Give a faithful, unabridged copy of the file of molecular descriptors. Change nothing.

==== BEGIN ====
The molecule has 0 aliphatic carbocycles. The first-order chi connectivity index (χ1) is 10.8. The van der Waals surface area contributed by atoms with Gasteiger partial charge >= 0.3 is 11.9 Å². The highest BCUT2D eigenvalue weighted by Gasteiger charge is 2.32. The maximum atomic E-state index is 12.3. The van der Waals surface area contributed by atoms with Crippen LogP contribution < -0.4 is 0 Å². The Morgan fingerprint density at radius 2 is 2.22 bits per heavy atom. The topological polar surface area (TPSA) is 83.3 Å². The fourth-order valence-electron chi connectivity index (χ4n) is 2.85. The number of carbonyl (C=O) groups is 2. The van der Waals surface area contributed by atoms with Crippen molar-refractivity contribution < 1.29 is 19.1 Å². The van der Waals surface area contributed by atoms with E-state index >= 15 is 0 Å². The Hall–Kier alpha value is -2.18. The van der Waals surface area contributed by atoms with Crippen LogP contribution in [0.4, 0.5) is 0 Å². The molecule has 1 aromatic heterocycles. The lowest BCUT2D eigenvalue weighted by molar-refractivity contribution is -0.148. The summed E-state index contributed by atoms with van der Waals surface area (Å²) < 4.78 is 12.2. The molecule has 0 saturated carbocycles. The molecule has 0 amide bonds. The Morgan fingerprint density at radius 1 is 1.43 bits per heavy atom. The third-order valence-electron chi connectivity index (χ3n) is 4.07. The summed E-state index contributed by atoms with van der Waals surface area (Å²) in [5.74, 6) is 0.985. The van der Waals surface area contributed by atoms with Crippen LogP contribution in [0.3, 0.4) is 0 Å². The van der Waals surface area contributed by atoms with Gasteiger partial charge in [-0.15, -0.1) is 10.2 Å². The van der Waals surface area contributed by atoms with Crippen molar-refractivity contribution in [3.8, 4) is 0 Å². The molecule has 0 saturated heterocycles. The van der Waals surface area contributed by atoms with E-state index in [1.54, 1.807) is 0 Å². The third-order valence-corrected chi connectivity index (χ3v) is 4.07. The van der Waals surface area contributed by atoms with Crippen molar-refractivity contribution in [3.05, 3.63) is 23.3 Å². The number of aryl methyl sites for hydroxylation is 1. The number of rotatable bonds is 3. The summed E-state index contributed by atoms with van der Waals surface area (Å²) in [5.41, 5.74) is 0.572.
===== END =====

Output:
The molecule has 0 aliphatic carbocycles. The first-order chi connectivity index (χ1) is 10.8. The van der Waals surface area contributed by atoms with Gasteiger partial charge >= 0.3 is 11.9 Å². The highest BCUT2D eigenvalue weighted by Gasteiger charge is 2.32. The maximum atomic E-state index is 12.3. The van der Waals surface area contributed by atoms with Crippen LogP contribution < -0.4 is 0 Å². The Morgan fingerprint density at radius 2 is 2.22 bits per heavy atom. The topological polar surface area (TPSA) is 83.3 Å². The fourth-order valence-electron chi connectivity index (χ4n) is 2.85. The number of carbonyl (C=O) groups is 2. The van der Waals surface area contributed by atoms with Crippen molar-refractivity contribution < 1.29 is 19.1 Å². The van der Waals surface area contributed by atoms with E-state index >= 15 is 0 Å². The Hall–Kier alpha value is -2.18. The van der Waals surface area contributed by atoms with Crippen LogP contribution in [0.4, 0.5) is 0 Å². The molecule has 1 aromatic heterocycles. The lowest BCUT2D eigenvalue weighted by molar-refractivity contribution is -0.148. The summed E-state index contributed by atoms with van der Waals surface area (Å²) < 4.78 is 12.2. The molecule has 0 saturated carbocycles. The molecule has 0 amide bonds. The Morgan fingerprint density at radius 1 is 1.43 bits per heavy atom. The third-order valence-electron chi connectivity index (χ3n) is 4.07. The summed E-state index contributed by atoms with van der Waals surface area (Å²) in [5.74, 6) is 0.985. The van der Waals surface area contributed by atoms with Crippen LogP contribution in [0.3, 0.4) is 0 Å². The van der Waals surface area contributed by atoms with Gasteiger partial charge in [-0.15, -0.1) is 10.2 Å². The van der Waals surface area contributed by atoms with Crippen molar-refractivity contribution in [3.8, 4) is 0 Å². The molecule has 0 saturated heterocycles. The van der Waals surface area contributed by atoms with E-state index in [1.54, 1.807) is 0 Å². The third-order valence-corrected chi connectivity index (χ3v) is 4.07. The van der Waals surface area contributed by atoms with Crippen molar-refractivity contribution in [3.05, 3.63) is 23.3 Å². The number of aryl methyl sites for hydroxylation is 1. The number of rotatable bonds is 3. The summed E-state index contributed by atoms with van der Waals surface area (Å²) in [5.41, 5.74) is 0.572.